Revo­lu­tion­ary bionic-bone re­place­ment surgery in UK

The Star Early Edition - - NEWS -

PA­TIENTS fac­ing arm am­pu­ta­tion due to se­vere arthri­tis caused by a non-heal­ing frac­ture may have their limbs saved thanks to a revo­lu­tion­ary “bionic” bone re­place­ment.

This pi­o­neer­ing surgery in­volves re­plac­ing the bro­ken and arthritic sec­tion of bone with a cus­tom-made ti­ta­nium al­loy pros­the­sis, which is ar­tic­u­lated at the el­bow end, where it forms a hinge joint.

The first UK pa­tient to have one fit­ted is 67-year-old Julie Martin, a re­tired ca­reer ad­viser. She has spo­ken about how the op­er­a­tion ended 19 years of pain and dis­abil­ity that started when she broke her left el­bow in a bi­cy­cle ac­ci­dent in 1998.

Un­able to even lift a knife or fork or cup of tea, she has now re­gained use of her arm. She said: “It’s made such a huge dif­fer­ence to my life, be­cause be­ing in con­stant pain is so dif­fi­cult. It’s in­cred­i­ble to think my arm is part me, part me­tal – I joke that I now have a bionic arm.”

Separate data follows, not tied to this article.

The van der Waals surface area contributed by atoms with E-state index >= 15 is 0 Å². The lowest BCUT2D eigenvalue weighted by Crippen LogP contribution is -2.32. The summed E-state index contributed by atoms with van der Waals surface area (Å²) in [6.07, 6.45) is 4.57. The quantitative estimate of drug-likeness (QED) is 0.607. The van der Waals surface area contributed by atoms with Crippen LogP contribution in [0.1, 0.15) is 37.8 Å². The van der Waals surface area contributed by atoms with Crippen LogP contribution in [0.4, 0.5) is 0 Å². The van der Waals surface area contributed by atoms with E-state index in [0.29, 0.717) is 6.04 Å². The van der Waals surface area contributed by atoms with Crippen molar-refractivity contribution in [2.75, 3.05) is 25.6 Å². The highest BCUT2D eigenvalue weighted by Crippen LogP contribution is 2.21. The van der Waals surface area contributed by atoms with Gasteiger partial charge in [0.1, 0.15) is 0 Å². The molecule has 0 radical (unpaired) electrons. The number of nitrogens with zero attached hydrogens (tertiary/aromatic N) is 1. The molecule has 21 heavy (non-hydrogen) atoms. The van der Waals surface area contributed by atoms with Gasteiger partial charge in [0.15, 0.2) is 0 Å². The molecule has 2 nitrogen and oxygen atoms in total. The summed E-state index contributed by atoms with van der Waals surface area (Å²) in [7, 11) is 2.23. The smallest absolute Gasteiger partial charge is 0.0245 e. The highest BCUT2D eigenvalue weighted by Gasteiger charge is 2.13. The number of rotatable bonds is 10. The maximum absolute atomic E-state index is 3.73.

Al­though sim­i­lar pros­the­ses have been im­planted into bonecan­cer pa­tients, this is the first time one has been used as a so­lu­tion for arthri­tis brought on by a non-heal­ing frac­ture.

About 850 000 Bri­tons suf­fer a bro­ken bone each year, and around half are in the arm.

When an el­bow is frac­tured, the car­ti­lage – tis­sue lin­ing the joint, al­low­ing smooth move­ment – can be dam­aged and arthri­tis may de­velop with bone rub­bing on bone.

Eigh­teen months after her fall and fail­ing to heal, Martin had an el­bow re­place­ment. But in­fec­tion set in, so more surgery was re­quired. She had more than 20 op­er­a­tions, in­clud­ing el­bow re­place­ments and bone and skin grafts.

As each im­plant loos­ened, it dam­aged bone, which dis­solved and was ab­sorbed by the body. It re­sulted in less bone to fix the next im­plant into, so she risked am­pu­ta­tion. The pain came from loos­en­ing im­plants mov­ing within the bone, and in­fec­tion.

Her sur­geon, Dr Amjid Ali, said: “We wanted to try to ease the pain and give her back some func­tion in the arm.”

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